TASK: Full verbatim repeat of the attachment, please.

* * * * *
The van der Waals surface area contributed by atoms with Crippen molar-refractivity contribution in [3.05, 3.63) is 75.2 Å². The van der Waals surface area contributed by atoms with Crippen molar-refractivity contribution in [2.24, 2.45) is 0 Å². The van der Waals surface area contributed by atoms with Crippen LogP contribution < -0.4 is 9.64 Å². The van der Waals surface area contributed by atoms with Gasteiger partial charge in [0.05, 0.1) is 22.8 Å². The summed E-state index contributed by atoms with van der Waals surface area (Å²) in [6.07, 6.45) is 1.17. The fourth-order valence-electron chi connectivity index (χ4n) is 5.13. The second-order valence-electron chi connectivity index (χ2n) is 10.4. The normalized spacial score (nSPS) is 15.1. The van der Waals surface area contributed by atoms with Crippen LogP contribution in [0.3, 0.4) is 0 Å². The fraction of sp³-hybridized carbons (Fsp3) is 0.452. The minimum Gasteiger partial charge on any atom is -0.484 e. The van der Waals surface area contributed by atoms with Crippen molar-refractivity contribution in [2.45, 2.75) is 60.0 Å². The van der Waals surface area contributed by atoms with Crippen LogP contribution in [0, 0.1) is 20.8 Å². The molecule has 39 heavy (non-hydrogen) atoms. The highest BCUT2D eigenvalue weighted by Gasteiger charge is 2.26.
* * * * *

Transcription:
The van der Waals surface area contributed by atoms with Crippen molar-refractivity contribution in [3.05, 3.63) is 75.2 Å². The van der Waals surface area contributed by atoms with Crippen molar-refractivity contribution in [2.24, 2.45) is 0 Å². The van der Waals surface area contributed by atoms with Crippen LogP contribution < -0.4 is 9.64 Å². The van der Waals surface area contributed by atoms with Gasteiger partial charge in [0.05, 0.1) is 22.8 Å². The summed E-state index contributed by atoms with van der Waals surface area (Å²) in [6.07, 6.45) is 1.17. The fourth-order valence-electron chi connectivity index (χ4n) is 5.13. The second-order valence-electron chi connectivity index (χ2n) is 10.4. The normalized spacial score (nSPS) is 15.1. The van der Waals surface area contributed by atoms with Crippen LogP contribution in [0.3, 0.4) is 0 Å². The fraction of sp³-hybridized carbons (Fsp3) is 0.452. The minimum Gasteiger partial charge on any atom is -0.484 e. The van der Waals surface area contributed by atoms with Crippen molar-refractivity contribution in [2.45, 2.75) is 60.0 Å². The van der Waals surface area contributed by atoms with Crippen LogP contribution in [0, 0.1) is 20.8 Å². The molecule has 39 heavy (non-hydrogen) atoms. The highest BCUT2D eigenvalue weighted by Gasteiger charge is 2.26.